Lithium is essential for lithium-ion batteries, which power electric vehicles and energy storage. Demand for these batteries is quickly rising, but the U.S. is currently heavily reliant on lithium imports from other countries – most of the nation’s lithium supply comes from Argentina, Chile, Russia and China. The ability to recover critical minerals from geothermal brines in the U.S. could have important implications for energy and mineral security, as well as global supply chains, workforce transitions and geopolitics.

As a geologist who works with geothermal brines and an energy policy scholar, we believe this technology can bolster the nation’s critical minerals supply chain at a time when concerns about the supply chain’s security are rising.

A power plant surrounded by fields with a large lake behind it and mountains in the distance.
The Elmore geothermal plant near the Salton Sea began operating in 1989. Berkshire Hathaway Energy

Enough lithium to far exceed today’s US demand

Geothermal power plants use heat from the Earth to generate a constant supply of steam to run turbines that produce electricity. The plants operate by bringing up a complex saline solution located far underground, where it absorbs heat and is enriched with minerals such as lithium, manganese, zinc, potassium and boron.

Geothermal brines are the concentrated liquid left over after heat and steam are extracted at a geothermal plant. In the Salton Sea plants, these brines contain high concentrations – about 30% – of dissolved solids.

If test projects now underway prove that battery-grade lithium can be extracted from these brines cost effectively, 11 existing geothermal plants along the Salton Sea alone could have the potential to produce enough lithium metal to provide about 10 times the current U.S. demand.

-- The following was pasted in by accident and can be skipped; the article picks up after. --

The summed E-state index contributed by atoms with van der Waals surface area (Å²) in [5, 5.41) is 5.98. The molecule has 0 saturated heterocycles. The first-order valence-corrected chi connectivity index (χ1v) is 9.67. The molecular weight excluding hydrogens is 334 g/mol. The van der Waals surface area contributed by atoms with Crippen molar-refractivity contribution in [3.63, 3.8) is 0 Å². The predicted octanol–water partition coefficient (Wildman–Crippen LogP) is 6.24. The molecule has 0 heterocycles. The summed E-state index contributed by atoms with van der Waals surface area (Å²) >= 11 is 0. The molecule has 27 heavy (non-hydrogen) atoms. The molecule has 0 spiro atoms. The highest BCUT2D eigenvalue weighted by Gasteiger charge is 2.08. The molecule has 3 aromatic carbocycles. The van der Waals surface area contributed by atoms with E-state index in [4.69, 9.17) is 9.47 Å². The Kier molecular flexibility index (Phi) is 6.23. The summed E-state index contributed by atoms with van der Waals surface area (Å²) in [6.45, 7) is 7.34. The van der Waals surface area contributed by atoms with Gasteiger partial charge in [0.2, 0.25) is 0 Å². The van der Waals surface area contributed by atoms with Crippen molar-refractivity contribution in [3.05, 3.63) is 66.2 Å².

How lithium is extracted during geothermal energy production. Courtesy of Controlled Thermal Resources.

Three geothermal operators at the Salton Sea geothermal field are in various stages of designing, constructing and testing pilot plants for direct lithium extraction from the hot brines.

At full production capacity, the 11 existing power plants near the Salton Sea, which currently generate about 432 megawatts of electricity, could also produce about 20,000 metric tons of lithium metal per year. The annual market value of this metal would be over $5 billion at current prices.

Satellite image of the Salton Sea showing a wide valley
The Salton Trough, seen from a satellite with the Salton Sea in the middle, is a rift valley that extends from east of Los Angeles, in the upper left, to the Gulf of California, visible at the bottom right. The San Andreas fault system crosses here, where two tectonic plates meet. Jesse Allen/NASA Earth Observatory

Geopolitical risks in the lithium supply chain

Existing lithium supply chains are rife with uncertainties that put mineral security in question for the United States.

Russia’s war in Ukraine and competition with China, as well as close ties between Russia and China, underscore the geopolitical implications of the mineral-intensive clean energy transformation.

China is currently the leader in lithium processing and actively procures lithium reserves from other major producers. Chinese state mining operators often own mines in other countries, which produce other vital clean energy minerals like cobalt and nickel.